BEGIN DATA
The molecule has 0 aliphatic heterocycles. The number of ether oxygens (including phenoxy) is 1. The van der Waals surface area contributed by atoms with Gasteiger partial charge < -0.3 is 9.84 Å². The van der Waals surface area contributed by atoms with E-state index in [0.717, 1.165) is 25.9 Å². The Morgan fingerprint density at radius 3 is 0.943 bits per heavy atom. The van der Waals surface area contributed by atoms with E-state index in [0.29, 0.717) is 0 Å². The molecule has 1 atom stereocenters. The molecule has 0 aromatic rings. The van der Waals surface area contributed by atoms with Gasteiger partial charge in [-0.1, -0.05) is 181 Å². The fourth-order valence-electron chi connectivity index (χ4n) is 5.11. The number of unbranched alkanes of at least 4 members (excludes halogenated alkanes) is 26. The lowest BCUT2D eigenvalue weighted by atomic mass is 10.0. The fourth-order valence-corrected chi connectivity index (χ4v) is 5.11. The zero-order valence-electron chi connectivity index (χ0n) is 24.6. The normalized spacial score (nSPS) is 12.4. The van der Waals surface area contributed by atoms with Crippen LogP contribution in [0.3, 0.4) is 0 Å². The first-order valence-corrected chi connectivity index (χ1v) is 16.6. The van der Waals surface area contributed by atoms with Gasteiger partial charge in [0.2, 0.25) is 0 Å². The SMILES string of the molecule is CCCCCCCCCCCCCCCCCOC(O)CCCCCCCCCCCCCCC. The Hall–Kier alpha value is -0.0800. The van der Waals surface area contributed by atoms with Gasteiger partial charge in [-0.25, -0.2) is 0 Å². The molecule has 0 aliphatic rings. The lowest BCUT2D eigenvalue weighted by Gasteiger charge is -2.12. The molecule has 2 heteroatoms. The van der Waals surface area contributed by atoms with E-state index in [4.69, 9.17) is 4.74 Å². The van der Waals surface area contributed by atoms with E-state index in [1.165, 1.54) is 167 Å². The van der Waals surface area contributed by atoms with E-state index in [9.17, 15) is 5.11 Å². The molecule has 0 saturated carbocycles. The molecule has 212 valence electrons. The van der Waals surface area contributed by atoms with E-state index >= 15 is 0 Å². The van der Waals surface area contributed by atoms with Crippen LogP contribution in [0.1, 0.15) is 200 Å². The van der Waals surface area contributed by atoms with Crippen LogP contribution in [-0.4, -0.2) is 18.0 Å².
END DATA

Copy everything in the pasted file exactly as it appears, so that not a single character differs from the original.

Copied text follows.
The molecule has 0 aliphatic heterocycles. The number of ether oxygens (including phenoxy) is 1. The van der Waals surface area contributed by atoms with Gasteiger partial charge < -0.3 is 9.84 Å². The van der Waals surface area contributed by atoms with E-state index in [0.717, 1.165) is 25.9 Å². The Morgan fingerprint density at radius 3 is 0.943 bits per heavy atom. The van der Waals surface area contributed by atoms with E-state index in [0.29, 0.717) is 0 Å². The molecule has 1 atom stereocenters. The molecule has 0 aromatic rings. The van der Waals surface area contributed by atoms with Gasteiger partial charge in [-0.1, -0.05) is 181 Å². The fourth-order valence-electron chi connectivity index (χ4n) is 5.11. The number of unbranched alkanes of at least 4 members (excludes halogenated alkanes) is 26. The lowest BCUT2D eigenvalue weighted by atomic mass is 10.0. The fourth-order valence-corrected chi connectivity index (χ4v) is 5.11. The zero-order valence-electron chi connectivity index (χ0n) is 24.6. The normalized spacial score (nSPS) is 12.4. The van der Waals surface area contributed by atoms with Crippen LogP contribution in [0.3, 0.4) is 0 Å². The first-order valence-corrected chi connectivity index (χ1v) is 16.6. The van der Waals surface area contributed by atoms with Gasteiger partial charge in [0.2, 0.25) is 0 Å². The SMILES string of the molecule is CCCCCCCCCCCCCCCCCOC(O)CCCCCCCCCCCCCCC. The Hall–Kier alpha value is -0.0800. The van der Waals surface area contributed by atoms with Gasteiger partial charge in [-0.25, -0.2) is 0 Å². The molecule has 0 aliphatic rings. The lowest BCUT2D eigenvalue weighted by Gasteiger charge is -2.12. The molecule has 2 heteroatoms. The van der Waals surface area contributed by atoms with E-state index in [4.69, 9.17) is 4.74 Å². The van der Waals surface area contributed by atoms with E-state index in [1.165, 1.54) is 167 Å². The van der Waals surface area contributed by atoms with E-state index in [9.17, 15) is 5.11 Å². The molecule has 0 saturated carbocycles. The molecule has 212 valence electrons. The van der Waals surface area contributed by atoms with E-state index >= 15 is 0 Å². The van der Waals surface area contributed by atoms with Crippen LogP contribution in [0.1, 0.15) is 200 Å². The van der Waals surface area contributed by atoms with Crippen LogP contribution in [-0.4, -0.2) is 18.0 Å².